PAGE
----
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Digest: Unsafe hospital discharges remain 'unacceptably high'

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The number of people being unsafely discharged from hospitals remains “unacceptably high as a result of political maladministration”, according to the Public Administration and Constitutional Affairs Committee.

Poor patient discharge can take the form of both delayed transfers of care - where patients are kept in hospital longer than is necessary - and premature or early discharge - where patients are discharged before it is clinically safe to do so, or without appropriate support in place.

PACAC’s latest report, published today, bemoaned the historic structural split between health and social care services which meant they were being managed and funded separately.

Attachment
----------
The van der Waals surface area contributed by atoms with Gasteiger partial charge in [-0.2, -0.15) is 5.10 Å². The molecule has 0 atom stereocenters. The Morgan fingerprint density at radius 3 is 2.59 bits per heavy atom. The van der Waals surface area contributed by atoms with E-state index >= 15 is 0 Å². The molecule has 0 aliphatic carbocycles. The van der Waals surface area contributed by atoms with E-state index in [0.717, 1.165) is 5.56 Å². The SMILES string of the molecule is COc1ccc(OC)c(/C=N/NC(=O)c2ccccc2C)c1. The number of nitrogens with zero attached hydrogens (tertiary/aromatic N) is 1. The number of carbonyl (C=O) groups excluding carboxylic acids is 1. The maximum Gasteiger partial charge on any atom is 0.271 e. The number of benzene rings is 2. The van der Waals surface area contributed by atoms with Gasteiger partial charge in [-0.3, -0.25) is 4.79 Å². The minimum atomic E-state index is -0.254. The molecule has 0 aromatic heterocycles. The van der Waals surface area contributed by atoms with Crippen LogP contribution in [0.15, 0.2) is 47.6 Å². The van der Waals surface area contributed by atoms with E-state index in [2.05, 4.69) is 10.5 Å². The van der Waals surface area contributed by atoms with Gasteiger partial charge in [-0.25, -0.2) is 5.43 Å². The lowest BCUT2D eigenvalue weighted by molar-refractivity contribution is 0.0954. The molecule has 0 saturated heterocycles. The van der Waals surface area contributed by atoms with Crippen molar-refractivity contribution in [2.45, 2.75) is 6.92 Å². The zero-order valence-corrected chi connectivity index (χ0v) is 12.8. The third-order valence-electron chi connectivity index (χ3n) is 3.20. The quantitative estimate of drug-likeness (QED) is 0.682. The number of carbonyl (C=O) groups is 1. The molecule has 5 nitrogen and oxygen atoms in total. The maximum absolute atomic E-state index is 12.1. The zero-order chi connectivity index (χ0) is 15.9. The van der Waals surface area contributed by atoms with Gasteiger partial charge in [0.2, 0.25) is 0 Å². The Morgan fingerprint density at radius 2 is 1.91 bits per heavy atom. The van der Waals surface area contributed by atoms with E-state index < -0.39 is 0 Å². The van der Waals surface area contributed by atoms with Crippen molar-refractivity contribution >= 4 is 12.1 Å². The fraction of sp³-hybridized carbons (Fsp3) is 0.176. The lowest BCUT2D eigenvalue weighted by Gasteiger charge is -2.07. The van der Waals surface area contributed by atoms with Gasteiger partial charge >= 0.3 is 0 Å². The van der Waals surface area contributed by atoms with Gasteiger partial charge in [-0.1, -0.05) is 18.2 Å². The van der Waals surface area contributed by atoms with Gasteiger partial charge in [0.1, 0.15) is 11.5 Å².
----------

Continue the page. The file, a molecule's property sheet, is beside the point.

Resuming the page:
The committee called on the government to set out, by March 2017, arrangements for “long-term, sufficient, sustainable and integrated funding for adult social care”.

The report also recommended the government set out a clear plan for implementing integrated health and social care plans across the country.

Izzi Seccombe (Con), chair of the Local Government Association’s community wellbeing board, said councils were “doing all they can to avoid” patients being unsafely discharged from hospital but added the NHS was in “real danger of collapse” if social care services do not receive adequate funding.

“Getting people out of hospital more quickly and back living at home will only work properly if councils get enough resource throughout the whole year to fund adequate provision of care services,” said Cllr Seccombe, who is also leader of Warwickshire CC.

She reiterated calls for £700m funding earmarked for social care through the Better Care Fund by the end of the decade to be brought forward.

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